Blog already…won’t you?

Since early 2006, I’ve been trying to convince teachers to blog with their students. It all started when Will Richardson spoke at the Illinois Computing Educators annual conference. After hearing him speak, I walked up to him, handed him a check and went away with his book. After reading it, I was totally convinced of the value of facilitating a blog for students. Since then, my personal blogging experience has been a bit limited, but really valuable. I have set up blogs for teachers that I have worked with, as well as facilitating a collaborative blog with a few middle school students. Overall, the process was really positive, but never really sustained. As I reflect on the process of using blogs with students, I would say that any opportunity to publish writing is important, particularly when students for these reasons:

  • They are publishing their writing for an authentic audience and really enjoy knowing that others are reading their work
  • We are giving them first-hand experience in a supervised manner to be content creators
  • Students must write all the time for all content areas – and this medium is flexible and engaging

I wish I could say I was an expert because of my personal experience, as some of my PLN blog with their class every year on a daily basis, but I can say that I’ve done a great deal of research. I have done numerous workshops with teachers, and administrators about the process and am happy to say that they have been influential. Here’s my page of presentation materials (although I’ll admit the examples are out of date), Blogging in the Classroom.

Recently, I came across a nice post from another educator, Patrick Higgins that pointed me toward some empirical data that supports how useful blogging can be in the effort to improve writing. Drexler, Dawson, and Ferlig’s research paper also covers concerns such as time commitment and keyboarding skills, so it’s worth a careful read.

Teachers have used blogs as a means to developing writing skills for a while now…what’s holding you back?

Learning Secrets: Teachers Can Do Hard Things

Although blogging has been around since around the year 2000, I’ve finally set a goal for myself to take the plunge and become a full-fledged blogger. I have set a goal write a blog article 5 times a week for the next 10 weeks. Doing the math, that means 50 blog posts.

I am motivated to start this phase of my blogging by mentioning an article I read in Teacher Magazine by Anthony Cody describing the strategies to get students to do “hard things” – tasks that they don’t think they are capable of doing successfully.

Research shows that students who lack motivation are often not convinced that the effort they invest in themselves is going to be rewarded. They simply have not been academically successful in the past, so why bother? Furthermore, their parents may have been ineffectual in school, creating a template for failure easier to live up to than disprove.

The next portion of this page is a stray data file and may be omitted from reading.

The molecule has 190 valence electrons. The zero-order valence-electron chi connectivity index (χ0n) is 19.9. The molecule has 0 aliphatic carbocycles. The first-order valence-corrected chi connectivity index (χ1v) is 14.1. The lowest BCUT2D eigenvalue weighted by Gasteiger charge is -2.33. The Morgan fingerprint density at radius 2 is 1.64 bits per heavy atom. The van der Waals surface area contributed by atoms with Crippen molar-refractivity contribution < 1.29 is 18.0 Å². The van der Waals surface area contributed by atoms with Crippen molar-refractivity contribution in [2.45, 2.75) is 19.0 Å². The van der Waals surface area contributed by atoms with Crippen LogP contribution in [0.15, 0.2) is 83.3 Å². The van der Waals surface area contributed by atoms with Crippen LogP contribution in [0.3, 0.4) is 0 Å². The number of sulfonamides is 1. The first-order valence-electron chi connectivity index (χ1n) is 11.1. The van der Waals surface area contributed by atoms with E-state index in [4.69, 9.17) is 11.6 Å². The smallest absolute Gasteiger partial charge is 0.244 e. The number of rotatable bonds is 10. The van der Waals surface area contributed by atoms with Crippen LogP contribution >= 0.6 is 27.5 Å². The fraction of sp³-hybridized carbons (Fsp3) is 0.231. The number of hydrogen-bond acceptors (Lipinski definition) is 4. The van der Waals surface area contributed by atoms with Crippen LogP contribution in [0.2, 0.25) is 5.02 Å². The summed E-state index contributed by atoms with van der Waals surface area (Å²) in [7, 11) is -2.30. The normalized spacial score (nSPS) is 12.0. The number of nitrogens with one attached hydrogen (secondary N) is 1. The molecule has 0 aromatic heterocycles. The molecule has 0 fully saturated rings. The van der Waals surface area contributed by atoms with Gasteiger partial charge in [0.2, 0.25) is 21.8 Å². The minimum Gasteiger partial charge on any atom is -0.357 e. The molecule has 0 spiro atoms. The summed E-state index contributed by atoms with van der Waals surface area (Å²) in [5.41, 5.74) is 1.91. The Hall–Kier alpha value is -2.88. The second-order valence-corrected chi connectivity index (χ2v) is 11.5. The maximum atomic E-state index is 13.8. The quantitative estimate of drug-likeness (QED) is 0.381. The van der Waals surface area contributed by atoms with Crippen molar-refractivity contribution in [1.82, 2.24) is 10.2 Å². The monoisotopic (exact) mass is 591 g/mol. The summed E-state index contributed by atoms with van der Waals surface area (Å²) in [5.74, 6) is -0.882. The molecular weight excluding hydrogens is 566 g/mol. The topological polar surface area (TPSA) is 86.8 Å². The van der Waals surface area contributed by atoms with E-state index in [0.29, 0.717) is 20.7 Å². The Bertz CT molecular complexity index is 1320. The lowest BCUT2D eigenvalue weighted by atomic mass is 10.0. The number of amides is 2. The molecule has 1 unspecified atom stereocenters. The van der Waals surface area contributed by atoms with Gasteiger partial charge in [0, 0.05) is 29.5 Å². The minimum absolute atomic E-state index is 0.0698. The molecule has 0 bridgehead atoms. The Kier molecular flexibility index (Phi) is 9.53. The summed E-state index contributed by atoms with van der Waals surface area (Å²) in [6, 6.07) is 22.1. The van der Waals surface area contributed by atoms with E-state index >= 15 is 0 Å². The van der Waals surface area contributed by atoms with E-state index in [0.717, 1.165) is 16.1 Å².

Another look at that research can be found in an article by Pro Bronson; How Not to Talk to Your Kids describes research that supports the position that children who are constantly told how smart they are tend not to takes risks to try something new. They don’t make the connection between hard work and success. Children who are constantly praised for “being smart” lack confidence in their ability to tackle tasks that would require effort. When children feel that all that is needed is intelligence, the task is out of the child’s control, and the effort that is needed to complete the task is looked down upon as evidence that they aren’t so smart after all. We all know teachers who do not try something new, because they are afraid of failure, or “looking dumb” in the eyes of their students. The message in the article is that the real reward is in the effort it takes to succeed, or at least try to succeed.

Anyway, back to the original point. Cody makes a few specific suggestions about teaching strategies that will support students as they “do hard things”. I can translate them to my own endeavor as an about-to-be blogger.

  • Keep a portfolio – That is what a blog is, isn’t it? A blog can simply be a portfolio of writing where by the writer can expect to see some progress and growth.
  • Provide valuable feedback – Well, that is possible in a blog. Readers are invited to comment and trackback. The comments a blogger receives could qualify as feedback.
  • Provide clear models of high quality work – There are lots of models of high quality work in the edu-blogging world. I’ve been reading reading high quality blogs for a couple of years. Shortly after I post this, I’m going to create a blog roll to link to all the high quality blogs I’ve been reading. I only hope that I can come close to their success.

I am sure going to try.

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